Thursday, June 14, 2012
Close Quarters With Brain Zaps
You stand on the opposite side of the elevator, pretending that this is an acceptable distance between you and this other person. Close quarters with strangers should be quick and painless. But suddenly this lady twitches a bit and let's out a quiet "shit!" You turn your eyes in her direction but say nothing. A few seconds later she does it again. You finally ask if she's okay and she responds with something like, "Oh, I stopped taking my Lexapro and it's giving me the brain zaps."
You're standing there looking at her thinking, "this is normal casual elevator talk, right? I mean, everyone talks about their withdrawals from anti-depressants in the elevator. No big deal..." and then you can't help yourself. You say, "Brain zaps?" She says, "It's like these little lightening bolts go off inside my head. They literally shock me. It's been happening all day."
At this point you're asking yourself and The Universe how it is that you ended up in the elevator with this person, but you are so used to strange happenings you go ahead and say, "Did your doctor tell you to stop taking the Lexapro?" She says, "No, I just decided I didn't need it any more so I stopped taking it and... ah! There it goes again!"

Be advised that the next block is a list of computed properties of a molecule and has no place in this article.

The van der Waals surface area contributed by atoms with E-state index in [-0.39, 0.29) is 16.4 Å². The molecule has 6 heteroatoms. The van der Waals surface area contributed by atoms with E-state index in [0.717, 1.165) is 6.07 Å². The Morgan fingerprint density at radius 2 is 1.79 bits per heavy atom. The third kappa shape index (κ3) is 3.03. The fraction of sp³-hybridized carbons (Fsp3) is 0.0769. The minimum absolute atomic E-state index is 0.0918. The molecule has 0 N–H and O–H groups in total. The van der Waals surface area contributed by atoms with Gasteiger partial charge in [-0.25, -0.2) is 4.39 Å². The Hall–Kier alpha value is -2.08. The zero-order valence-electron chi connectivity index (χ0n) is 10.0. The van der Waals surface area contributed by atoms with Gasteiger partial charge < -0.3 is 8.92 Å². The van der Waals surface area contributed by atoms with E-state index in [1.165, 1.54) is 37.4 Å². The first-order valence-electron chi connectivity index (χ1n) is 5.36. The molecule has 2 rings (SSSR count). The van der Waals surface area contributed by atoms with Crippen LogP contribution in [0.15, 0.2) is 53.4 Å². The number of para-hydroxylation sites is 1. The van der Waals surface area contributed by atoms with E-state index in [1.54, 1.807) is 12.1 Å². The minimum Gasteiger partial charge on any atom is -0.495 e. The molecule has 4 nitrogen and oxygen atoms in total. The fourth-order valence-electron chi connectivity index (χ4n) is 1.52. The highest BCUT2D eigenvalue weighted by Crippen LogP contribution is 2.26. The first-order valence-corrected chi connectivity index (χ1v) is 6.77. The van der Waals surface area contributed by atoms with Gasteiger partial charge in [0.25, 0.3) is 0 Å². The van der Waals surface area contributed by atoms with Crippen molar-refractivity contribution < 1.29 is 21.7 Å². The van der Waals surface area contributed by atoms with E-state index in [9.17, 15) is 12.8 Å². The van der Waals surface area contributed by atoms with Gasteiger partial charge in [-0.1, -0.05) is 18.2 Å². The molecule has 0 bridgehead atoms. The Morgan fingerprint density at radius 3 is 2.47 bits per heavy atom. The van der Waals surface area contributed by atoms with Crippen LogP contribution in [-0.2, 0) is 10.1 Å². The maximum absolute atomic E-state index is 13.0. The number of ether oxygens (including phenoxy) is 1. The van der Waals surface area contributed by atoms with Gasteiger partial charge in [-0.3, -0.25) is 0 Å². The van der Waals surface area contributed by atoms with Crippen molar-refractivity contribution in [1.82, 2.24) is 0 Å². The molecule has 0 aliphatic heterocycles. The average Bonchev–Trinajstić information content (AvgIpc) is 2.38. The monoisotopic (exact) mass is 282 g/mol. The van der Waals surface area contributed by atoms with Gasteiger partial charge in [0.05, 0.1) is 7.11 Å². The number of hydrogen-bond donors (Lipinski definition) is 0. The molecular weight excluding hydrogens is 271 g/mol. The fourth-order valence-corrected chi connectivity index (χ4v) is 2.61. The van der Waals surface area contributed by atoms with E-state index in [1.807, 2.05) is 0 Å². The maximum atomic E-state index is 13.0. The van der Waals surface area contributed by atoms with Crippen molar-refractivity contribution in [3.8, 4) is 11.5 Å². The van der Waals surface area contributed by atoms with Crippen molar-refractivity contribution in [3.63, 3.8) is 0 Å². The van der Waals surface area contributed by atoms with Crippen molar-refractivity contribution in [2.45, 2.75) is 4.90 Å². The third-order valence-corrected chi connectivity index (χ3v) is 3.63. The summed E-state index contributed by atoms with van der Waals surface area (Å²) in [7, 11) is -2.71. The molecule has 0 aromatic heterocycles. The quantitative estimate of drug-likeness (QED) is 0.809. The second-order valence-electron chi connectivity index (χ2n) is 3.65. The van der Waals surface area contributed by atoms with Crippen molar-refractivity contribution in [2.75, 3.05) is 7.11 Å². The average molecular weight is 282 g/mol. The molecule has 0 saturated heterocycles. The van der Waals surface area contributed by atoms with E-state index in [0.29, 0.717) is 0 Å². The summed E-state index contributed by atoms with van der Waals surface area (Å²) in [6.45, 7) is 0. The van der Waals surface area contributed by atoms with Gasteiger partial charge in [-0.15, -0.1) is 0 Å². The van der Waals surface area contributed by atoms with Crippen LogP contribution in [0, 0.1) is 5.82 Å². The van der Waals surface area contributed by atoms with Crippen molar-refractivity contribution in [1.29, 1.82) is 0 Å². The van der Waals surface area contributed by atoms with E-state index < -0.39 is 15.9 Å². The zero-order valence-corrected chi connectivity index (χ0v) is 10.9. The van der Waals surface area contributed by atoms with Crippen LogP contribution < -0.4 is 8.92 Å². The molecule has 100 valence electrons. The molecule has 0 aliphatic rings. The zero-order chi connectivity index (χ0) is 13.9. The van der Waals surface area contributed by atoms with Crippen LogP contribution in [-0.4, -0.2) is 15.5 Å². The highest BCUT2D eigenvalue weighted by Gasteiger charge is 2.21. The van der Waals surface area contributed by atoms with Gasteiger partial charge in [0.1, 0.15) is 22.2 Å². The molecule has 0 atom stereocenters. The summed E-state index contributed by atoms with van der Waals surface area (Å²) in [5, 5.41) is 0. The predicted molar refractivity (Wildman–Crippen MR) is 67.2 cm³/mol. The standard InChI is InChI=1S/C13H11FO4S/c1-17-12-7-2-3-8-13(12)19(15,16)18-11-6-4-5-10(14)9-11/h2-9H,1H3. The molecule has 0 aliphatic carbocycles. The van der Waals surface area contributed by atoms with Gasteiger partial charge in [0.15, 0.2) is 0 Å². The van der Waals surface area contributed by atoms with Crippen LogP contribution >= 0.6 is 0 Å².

Looking at the lights at the top of the elevator panel, you're praying that 10 shows up right about now, but still you say, "Obviously, we don't know each other very well, but I think you may want to take one of those pills today and then ask your doctor the best way to come down from it. Those pills adjust the chemical makeup of your brain, which is basically a thunderstorm of activity anyway, and now you've had three brain zaps between the 1st and 10th floor. Doesn't seem good to me. If you can't play it off in here, you're not going to do very well today."
This was a rather bold statement for you to make to a stranger in an elevator, but brain zaps in close quarters can be a moment where bold statements may very well be supported. The bell finally dings, the door opens to the 10th floor, the stranger looks at you and says, "I guess you may be right. Do you think it'll stop if I take the pill?" You walk out onto the floor and say, "I know nothing of brain zaps, other than they can't be good." You walk down the hall to the conference room, reflecting on how much you hate elevators and praying this lady isn't coming to the same meeting as you.